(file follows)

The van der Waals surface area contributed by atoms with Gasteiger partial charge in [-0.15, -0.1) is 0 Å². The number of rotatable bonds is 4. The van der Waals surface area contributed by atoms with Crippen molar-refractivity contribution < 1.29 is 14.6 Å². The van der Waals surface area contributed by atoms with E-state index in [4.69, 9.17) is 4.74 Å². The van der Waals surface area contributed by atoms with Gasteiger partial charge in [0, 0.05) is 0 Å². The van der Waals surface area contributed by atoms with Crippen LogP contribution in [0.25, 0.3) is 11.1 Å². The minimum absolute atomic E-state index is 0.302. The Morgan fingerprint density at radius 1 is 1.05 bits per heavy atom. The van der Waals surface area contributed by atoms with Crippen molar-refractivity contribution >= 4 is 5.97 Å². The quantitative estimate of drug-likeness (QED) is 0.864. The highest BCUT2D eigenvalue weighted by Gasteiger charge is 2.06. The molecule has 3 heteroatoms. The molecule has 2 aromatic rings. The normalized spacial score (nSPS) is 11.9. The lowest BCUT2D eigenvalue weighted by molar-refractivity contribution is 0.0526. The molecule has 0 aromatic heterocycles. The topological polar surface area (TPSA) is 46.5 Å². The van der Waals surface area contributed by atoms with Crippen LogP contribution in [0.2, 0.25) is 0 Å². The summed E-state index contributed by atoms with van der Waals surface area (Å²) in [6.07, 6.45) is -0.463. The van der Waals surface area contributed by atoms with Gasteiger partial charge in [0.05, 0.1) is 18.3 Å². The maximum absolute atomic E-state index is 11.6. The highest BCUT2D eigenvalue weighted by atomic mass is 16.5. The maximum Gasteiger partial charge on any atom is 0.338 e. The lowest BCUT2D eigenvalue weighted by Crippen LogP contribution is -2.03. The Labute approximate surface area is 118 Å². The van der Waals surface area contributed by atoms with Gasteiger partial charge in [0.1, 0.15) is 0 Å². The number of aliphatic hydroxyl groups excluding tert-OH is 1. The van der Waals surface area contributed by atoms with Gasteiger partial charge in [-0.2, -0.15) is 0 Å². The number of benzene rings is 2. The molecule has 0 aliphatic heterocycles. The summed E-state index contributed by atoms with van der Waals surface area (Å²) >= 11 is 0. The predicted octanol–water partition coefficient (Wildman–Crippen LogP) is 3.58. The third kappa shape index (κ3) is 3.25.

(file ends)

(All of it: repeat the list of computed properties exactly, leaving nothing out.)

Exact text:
The van der Waals surface area contributed by atoms with Gasteiger partial charge in [-0.15, -0.1) is 0 Å². The number of rotatable bonds is 4. The van der Waals surface area contributed by atoms with Crippen molar-refractivity contribution < 1.29 is 14.6 Å². The van der Waals surface area contributed by atoms with E-state index in [4.69, 9.17) is 4.74 Å². The van der Waals surface area contributed by atoms with Gasteiger partial charge in [0, 0.05) is 0 Å². The van der Waals surface area contributed by atoms with Crippen LogP contribution in [0.25, 0.3) is 11.1 Å². The minimum absolute atomic E-state index is 0.302. The Morgan fingerprint density at radius 1 is 1.05 bits per heavy atom. The van der Waals surface area contributed by atoms with Crippen molar-refractivity contribution >= 4 is 5.97 Å². The quantitative estimate of drug-likeness (QED) is 0.864. The highest BCUT2D eigenvalue weighted by Gasteiger charge is 2.06. The molecule has 3 heteroatoms. The molecule has 2 aromatic rings. The normalized spacial score (nSPS) is 11.9. The lowest BCUT2D eigenvalue weighted by molar-refractivity contribution is 0.0526. The molecule has 0 aromatic heterocycles. The topological polar surface area (TPSA) is 46.5 Å². The van der Waals surface area contributed by atoms with Crippen LogP contribution in [0.2, 0.25) is 0 Å². The summed E-state index contributed by atoms with van der Waals surface area (Å²) in [6.07, 6.45) is -0.463. The van der Waals surface area contributed by atoms with Gasteiger partial charge in [0.05, 0.1) is 18.3 Å². The maximum absolute atomic E-state index is 11.6. The highest BCUT2D eigenvalue weighted by atomic mass is 16.5. The maximum Gasteiger partial charge on any atom is 0.338 e. The lowest BCUT2D eigenvalue weighted by Crippen LogP contribution is -2.03. The Labute approximate surface area is 118 Å². The van der Waals surface area contributed by atoms with Gasteiger partial charge in [0.1, 0.15) is 0 Å². The number of aliphatic hydroxyl groups excluding tert-OH is 1. The van der Waals surface area contributed by atoms with Gasteiger partial charge in [-0.2, -0.15) is 0 Å². The number of benzene rings is 2. The molecule has 0 aliphatic heterocycles. The summed E-state index contributed by atoms with van der Waals surface area (Å²) >= 11 is 0. The predicted octanol–water partition coefficient (Wildman–Crippen LogP) is 3.58. The third kappa shape index (κ3) is 3.25.